Betsy Lay, Kate Power, and Jen Cuesta were fighting to make the world a better place long before they set out to brew. After a decade of tackling bureaucracy and seeking out funding in the nonprofit sector, the three women gathered over beers at one of their local Denver watering holes. As they talked, they asked each other if there was a sustainable way to make a positive change.
The result was Lady Justice Brewery, a nonprofit venture run by women and designed to raise money for organizations that help women in Colorado. Since 2015, the trio has been doing everything from fighting human trafficking to supporting civil liberties, all by brewing kettle sours and IPAs. Rather than simply doling out funds, they also use the brewery as a platform to engage as many people as possible. As a community-supported brewery (CSB), they offer memberships in exchange for input into which beers go on tap next.
While the money raised by Lady Justice Brewing helps, the venture is as much about sparking dialogue as it is fundraising. So I sat down for a conversation with these social justice activists about the triumphs and challenges faced by women in brewing now.
What made you want to start Lady Justice Brewing?
Kate Power: Betsy and I were ruminating about this today. When we started out, the focus was really just to have a philanthropic brewery. The fact that we happen to all be women was sort of incidental. We knew that we shared a lot of the same work ethic and goals. We didn’t set out to be trailblazers by being all women.
Do you think the industry is moving in a positive direction in terms of incorporating women?
Betsy Lay: For the most part, I think that efforts within the brewing industry to be more inclusive have really ramped up. Women who are already in the industry know that it’s important to provide a platform for their colleagues. By doing that, it encourages women outside of the industry who have always had an interest in brewing to get involved. Overall, I think the industry is starting to look at who is drinking beer and how can we be a little more representative.
Jen Cuesta: Like Betsy says, I think there’s more recognition of who is drinking beer now. If you look at where growth is going to be in the market, in Colorado it’s with women and the Hispanic community. So I think everyone’s trying to figure out a way to tap into that market and make them feel like they’re a part of the beer community.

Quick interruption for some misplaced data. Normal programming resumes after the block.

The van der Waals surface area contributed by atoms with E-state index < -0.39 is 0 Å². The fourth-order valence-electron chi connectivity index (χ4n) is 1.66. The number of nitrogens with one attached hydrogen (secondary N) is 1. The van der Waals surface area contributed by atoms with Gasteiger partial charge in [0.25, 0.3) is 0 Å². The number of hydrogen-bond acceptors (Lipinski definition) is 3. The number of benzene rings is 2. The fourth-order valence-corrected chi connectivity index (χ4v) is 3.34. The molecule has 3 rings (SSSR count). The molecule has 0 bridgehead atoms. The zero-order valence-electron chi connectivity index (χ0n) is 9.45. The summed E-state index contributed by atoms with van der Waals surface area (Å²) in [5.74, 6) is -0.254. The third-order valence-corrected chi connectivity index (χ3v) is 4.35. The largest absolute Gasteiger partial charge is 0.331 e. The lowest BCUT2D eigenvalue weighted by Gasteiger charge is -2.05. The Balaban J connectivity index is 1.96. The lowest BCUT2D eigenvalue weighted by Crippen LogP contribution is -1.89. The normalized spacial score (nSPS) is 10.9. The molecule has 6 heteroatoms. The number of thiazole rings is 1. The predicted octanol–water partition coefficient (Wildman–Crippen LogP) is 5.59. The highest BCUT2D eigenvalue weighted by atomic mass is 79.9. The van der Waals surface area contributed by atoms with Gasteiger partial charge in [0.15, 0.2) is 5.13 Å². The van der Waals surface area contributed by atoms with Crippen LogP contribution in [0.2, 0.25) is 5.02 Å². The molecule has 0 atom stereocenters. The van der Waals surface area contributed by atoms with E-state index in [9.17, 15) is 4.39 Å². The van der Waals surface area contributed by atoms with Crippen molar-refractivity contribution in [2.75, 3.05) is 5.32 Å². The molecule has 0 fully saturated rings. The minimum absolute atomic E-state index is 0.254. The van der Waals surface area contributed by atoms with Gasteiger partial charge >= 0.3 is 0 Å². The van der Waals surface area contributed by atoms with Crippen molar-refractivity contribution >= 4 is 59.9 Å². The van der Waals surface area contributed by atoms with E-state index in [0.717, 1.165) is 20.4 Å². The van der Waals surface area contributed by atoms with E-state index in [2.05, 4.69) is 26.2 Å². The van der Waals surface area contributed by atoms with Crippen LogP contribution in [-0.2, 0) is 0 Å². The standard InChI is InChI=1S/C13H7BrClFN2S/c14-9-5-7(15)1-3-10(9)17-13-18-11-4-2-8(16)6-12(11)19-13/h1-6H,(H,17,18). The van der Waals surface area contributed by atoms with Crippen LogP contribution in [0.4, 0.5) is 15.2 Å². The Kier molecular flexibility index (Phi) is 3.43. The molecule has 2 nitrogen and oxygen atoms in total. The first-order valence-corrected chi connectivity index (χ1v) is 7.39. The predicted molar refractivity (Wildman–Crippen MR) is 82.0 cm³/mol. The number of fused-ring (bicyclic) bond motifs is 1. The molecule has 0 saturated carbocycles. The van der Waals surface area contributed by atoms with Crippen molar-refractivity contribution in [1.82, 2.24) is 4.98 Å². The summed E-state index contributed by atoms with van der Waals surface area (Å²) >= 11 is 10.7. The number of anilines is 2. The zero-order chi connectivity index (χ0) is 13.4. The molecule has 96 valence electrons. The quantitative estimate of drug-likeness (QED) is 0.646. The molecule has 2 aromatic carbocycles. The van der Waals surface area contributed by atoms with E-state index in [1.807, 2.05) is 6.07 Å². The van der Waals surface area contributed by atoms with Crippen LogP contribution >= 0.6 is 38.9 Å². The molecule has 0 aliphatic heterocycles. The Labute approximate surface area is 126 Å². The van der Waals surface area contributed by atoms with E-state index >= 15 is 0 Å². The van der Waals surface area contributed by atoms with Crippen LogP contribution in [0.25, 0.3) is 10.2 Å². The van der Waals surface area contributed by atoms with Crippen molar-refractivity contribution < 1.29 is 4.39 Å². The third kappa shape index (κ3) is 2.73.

I think there’s been a lot of discussion about the discrepancy between the percentage of women who are craft beer enthusiasts and the percentage who are business owners within the field. Do you feel like there is support among female brewers? Do you talk to each other? Do you hang out?
Betsy: There’s just a lot of beer in Colorado already, so it naturally has more women in the industry than in other regions of the country. I know that there are plenty of places where having a female head brewer is still incredibly rare, where there aren’t a lot of opportunities for women in brewing. We’re lucky here in Denver.
Jen: When we were just getting into this, so many people reached out to collaborate and help us. The women within the industry here are very much connected with one another and support one another.
Kate: Just recently, we’ve had some really cool visits from women-owned breweries that are out of the state. The craft beer conference was here in Denver a couple of weeks ago and we had some women who reached out from Missouri. They actually made a special trip to come over and taste our beer. We got to hang out and talk shop. Even outside the brewing industry, there’s been a cool amount of camaraderie among other women-owned businesses. Jen and I are involved in the legal community and the Colorado Women’s Bar Association has been really supportive.
There will be people who engage with us in a really angry way and say, 'Oh, you’re all women? Well, you must hate men.' That’s not it at all!”